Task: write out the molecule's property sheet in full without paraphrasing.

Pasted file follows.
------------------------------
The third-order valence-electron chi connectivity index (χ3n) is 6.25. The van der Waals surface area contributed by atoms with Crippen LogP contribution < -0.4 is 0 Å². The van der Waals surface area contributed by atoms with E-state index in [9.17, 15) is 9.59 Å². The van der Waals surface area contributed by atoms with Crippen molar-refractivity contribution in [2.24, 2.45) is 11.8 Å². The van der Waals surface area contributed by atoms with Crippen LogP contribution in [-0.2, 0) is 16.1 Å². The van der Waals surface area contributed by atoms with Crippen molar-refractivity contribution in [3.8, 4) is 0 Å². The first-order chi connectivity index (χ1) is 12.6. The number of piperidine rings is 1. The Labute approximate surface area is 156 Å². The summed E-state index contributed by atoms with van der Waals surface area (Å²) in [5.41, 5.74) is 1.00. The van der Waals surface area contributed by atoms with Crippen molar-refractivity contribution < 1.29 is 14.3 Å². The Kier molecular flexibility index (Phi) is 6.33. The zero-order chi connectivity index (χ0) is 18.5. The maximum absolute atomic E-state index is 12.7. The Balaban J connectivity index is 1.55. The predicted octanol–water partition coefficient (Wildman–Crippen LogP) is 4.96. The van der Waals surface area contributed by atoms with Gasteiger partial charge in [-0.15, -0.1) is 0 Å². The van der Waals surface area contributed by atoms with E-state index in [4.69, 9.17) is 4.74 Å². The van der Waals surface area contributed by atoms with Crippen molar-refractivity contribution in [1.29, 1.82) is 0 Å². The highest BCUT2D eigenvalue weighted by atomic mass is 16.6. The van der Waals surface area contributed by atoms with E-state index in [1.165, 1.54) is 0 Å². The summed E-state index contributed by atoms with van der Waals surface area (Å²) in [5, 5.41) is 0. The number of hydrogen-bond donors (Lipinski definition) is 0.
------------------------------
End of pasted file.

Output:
The third-order valence-electron chi connectivity index (χ3n) is 6.25. The van der Waals surface area contributed by atoms with Crippen LogP contribution < -0.4 is 0 Å². The van der Waals surface area contributed by atoms with E-state index in [9.17, 15) is 9.59 Å². The van der Waals surface area contributed by atoms with Crippen molar-refractivity contribution in [2.24, 2.45) is 11.8 Å². The van der Waals surface area contributed by atoms with Crippen LogP contribution in [-0.2, 0) is 16.1 Å². The van der Waals surface area contributed by atoms with Crippen molar-refractivity contribution in [3.8, 4) is 0 Å². The first-order chi connectivity index (χ1) is 12.6. The number of piperidine rings is 1. The Labute approximate surface area is 156 Å². The summed E-state index contributed by atoms with van der Waals surface area (Å²) in [5.41, 5.74) is 1.00. The van der Waals surface area contributed by atoms with Crippen molar-refractivity contribution < 1.29 is 14.3 Å². The Kier molecular flexibility index (Phi) is 6.33. The zero-order chi connectivity index (χ0) is 18.5. The maximum absolute atomic E-state index is 12.7. The Balaban J connectivity index is 1.55. The predicted octanol–water partition coefficient (Wildman–Crippen LogP) is 4.96. The van der Waals surface area contributed by atoms with Gasteiger partial charge in [-0.15, -0.1) is 0 Å². The van der Waals surface area contributed by atoms with E-state index in [4.69, 9.17) is 4.74 Å². The van der Waals surface area contributed by atoms with Crippen molar-refractivity contribution in [1.29, 1.82) is 0 Å². The highest BCUT2D eigenvalue weighted by atomic mass is 16.6. The van der Waals surface area contributed by atoms with E-state index in [1.165, 1.54) is 0 Å². The summed E-state index contributed by atoms with van der Waals surface area (Å²) in [5, 5.41) is 0. The number of hydrogen-bond donors (Lipinski definition) is 0.